Dysphonic newborn cries allow prediction of their perceived meaning

Cecchini, Marco; Lai, Carlo; Langher, Viviana (2010). Dysphonic newborn cries allow prediction of their perceived meaning. Infant behavior & development, 33(3), pp. 314-20. Amsterdam: Elsevier 10.1016/j.infbeh.2010.03.006

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Can adults attribute different meanings to the cries produced by the newborns on the basis of physical-acoustic cues in different communication conditions? In order to test this hypothesis, 20 females were asked to evaluate (according to four scales: anguish, anger, annoyance, care-seeking) 24 cries from 12 healthy full-term newborns (4-7h old): 6 newborns previously exposed to tactile communication (Group 1); 6 newborns without communication (Group 2). Annoyance category was not reliable and it was excluded from analyses. The 20 females attributed a higher rate of anger and anguish to the cries from Group 2, and a higher rate of care-seeking to the cries from Group 1. They attributed different meanings to the cries from Group 1, and undifferentiated meanings to the cries from Group 2. Consistent with bivariate analyses, Dysphonic Cry was the strongest predictor of anger/anguish. Although the Hyperphonic Cry was quantitatively not relevant, its absence was the first predictor for care-seeking.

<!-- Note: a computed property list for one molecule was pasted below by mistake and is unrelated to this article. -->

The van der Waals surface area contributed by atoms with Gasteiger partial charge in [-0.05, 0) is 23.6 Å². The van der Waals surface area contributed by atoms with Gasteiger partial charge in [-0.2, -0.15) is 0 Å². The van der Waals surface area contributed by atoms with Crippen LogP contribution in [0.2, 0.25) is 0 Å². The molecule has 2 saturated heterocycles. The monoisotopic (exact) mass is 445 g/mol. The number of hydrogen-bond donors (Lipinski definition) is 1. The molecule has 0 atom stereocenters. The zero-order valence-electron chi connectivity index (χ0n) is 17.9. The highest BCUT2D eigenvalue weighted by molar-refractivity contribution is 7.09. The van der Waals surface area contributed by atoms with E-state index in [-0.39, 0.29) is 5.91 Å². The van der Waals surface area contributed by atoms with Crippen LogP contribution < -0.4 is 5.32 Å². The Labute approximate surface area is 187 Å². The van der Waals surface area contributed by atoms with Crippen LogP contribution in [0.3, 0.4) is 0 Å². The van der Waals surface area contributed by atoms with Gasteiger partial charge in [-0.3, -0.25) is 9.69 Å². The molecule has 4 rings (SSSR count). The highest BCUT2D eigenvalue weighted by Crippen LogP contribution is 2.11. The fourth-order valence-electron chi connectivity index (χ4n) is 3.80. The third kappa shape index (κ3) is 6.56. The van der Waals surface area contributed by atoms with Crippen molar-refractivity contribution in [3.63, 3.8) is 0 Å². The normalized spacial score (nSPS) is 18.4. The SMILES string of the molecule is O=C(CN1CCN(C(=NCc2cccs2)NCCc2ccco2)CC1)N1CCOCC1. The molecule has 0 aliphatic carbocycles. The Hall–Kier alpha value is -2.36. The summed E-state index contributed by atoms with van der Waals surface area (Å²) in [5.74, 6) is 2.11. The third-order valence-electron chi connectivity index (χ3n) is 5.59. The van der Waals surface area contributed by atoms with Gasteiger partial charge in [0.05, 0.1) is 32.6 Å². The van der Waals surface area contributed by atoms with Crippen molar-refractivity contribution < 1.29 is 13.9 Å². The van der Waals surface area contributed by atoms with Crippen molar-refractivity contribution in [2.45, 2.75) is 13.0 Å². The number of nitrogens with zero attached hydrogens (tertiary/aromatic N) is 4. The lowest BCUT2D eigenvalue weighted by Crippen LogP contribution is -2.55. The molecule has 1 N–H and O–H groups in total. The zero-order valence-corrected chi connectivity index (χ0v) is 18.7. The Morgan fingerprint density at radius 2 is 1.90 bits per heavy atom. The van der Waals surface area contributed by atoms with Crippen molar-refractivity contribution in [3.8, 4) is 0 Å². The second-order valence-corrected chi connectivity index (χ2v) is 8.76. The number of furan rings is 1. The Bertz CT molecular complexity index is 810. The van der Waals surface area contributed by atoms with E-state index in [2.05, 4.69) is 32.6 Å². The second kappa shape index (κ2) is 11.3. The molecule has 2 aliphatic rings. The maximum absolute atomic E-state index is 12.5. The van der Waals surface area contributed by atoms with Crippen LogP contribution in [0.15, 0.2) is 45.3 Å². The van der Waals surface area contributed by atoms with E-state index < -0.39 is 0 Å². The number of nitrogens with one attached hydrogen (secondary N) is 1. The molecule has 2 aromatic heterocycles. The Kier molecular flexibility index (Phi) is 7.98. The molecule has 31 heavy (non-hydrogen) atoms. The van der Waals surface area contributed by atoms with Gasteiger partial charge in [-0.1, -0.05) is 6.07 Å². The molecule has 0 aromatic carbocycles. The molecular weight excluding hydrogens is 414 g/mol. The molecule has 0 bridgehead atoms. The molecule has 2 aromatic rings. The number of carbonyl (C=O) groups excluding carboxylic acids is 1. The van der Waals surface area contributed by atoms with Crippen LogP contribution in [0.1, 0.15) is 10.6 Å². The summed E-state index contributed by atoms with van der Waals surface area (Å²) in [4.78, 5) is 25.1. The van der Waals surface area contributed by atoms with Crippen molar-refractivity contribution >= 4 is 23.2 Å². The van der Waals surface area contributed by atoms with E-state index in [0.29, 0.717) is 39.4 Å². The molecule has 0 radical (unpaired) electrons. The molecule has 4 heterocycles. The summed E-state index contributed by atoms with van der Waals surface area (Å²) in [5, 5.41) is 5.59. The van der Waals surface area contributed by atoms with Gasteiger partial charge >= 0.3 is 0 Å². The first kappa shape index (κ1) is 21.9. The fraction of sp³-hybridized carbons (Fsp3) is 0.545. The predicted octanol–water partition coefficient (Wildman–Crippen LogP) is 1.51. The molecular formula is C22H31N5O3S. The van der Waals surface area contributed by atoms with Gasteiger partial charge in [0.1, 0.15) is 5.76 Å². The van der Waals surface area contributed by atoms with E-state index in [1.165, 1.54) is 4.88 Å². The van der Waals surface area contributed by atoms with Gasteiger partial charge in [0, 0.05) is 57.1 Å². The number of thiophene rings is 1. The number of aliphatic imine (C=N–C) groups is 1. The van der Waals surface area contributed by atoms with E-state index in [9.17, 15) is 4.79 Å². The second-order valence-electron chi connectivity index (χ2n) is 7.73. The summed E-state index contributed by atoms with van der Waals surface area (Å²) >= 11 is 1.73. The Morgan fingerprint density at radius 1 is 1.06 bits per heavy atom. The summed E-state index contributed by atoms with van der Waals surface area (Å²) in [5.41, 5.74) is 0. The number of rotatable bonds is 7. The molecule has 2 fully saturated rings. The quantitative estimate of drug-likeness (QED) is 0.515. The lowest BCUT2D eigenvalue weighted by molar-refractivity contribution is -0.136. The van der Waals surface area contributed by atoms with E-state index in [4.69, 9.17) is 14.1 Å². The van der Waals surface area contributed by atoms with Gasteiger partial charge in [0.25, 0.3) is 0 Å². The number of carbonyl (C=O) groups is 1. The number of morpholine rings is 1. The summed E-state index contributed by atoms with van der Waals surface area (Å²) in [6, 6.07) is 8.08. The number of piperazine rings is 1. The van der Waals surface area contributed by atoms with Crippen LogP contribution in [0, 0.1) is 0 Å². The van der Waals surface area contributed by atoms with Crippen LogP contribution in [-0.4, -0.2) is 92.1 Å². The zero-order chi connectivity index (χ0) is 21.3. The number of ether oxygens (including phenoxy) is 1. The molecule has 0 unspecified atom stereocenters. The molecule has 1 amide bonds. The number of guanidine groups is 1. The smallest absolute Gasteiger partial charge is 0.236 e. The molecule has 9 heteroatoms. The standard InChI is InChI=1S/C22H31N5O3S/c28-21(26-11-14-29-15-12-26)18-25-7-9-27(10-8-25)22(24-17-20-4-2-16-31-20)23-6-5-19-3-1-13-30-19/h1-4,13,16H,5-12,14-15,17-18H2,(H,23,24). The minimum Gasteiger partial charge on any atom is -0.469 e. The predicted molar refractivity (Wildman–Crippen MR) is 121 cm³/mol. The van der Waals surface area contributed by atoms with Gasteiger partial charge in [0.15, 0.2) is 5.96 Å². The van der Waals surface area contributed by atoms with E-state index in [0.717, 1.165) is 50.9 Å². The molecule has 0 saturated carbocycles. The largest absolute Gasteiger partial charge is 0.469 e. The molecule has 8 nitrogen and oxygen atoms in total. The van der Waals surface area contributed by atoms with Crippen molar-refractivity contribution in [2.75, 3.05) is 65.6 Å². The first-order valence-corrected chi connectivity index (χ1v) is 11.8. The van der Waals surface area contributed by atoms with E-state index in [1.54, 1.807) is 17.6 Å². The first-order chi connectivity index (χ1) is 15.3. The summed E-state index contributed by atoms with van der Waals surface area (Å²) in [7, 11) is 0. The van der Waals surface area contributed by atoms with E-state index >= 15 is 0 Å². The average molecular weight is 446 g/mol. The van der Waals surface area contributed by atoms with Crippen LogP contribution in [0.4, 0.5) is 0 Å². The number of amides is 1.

Item Type:

Journal Article (Original Article)


04 Faculty of Medicine > Department of Dermatology, Urology, Rheumatology, Nephrology, Osteoporosis (DURN) > Clinic of Urology

UniBE Contributor:

Cecchini, Marco Giovanni








Factscience Import

Date Deposited:

04 Oct 2013 14:10

Last Modified:

04 May 2014 23:05

Publisher DOI:


PubMed ID:


Web of Science ID:



https://boris.unibe.ch/id/eprint/1251 (FactScience: 202405)

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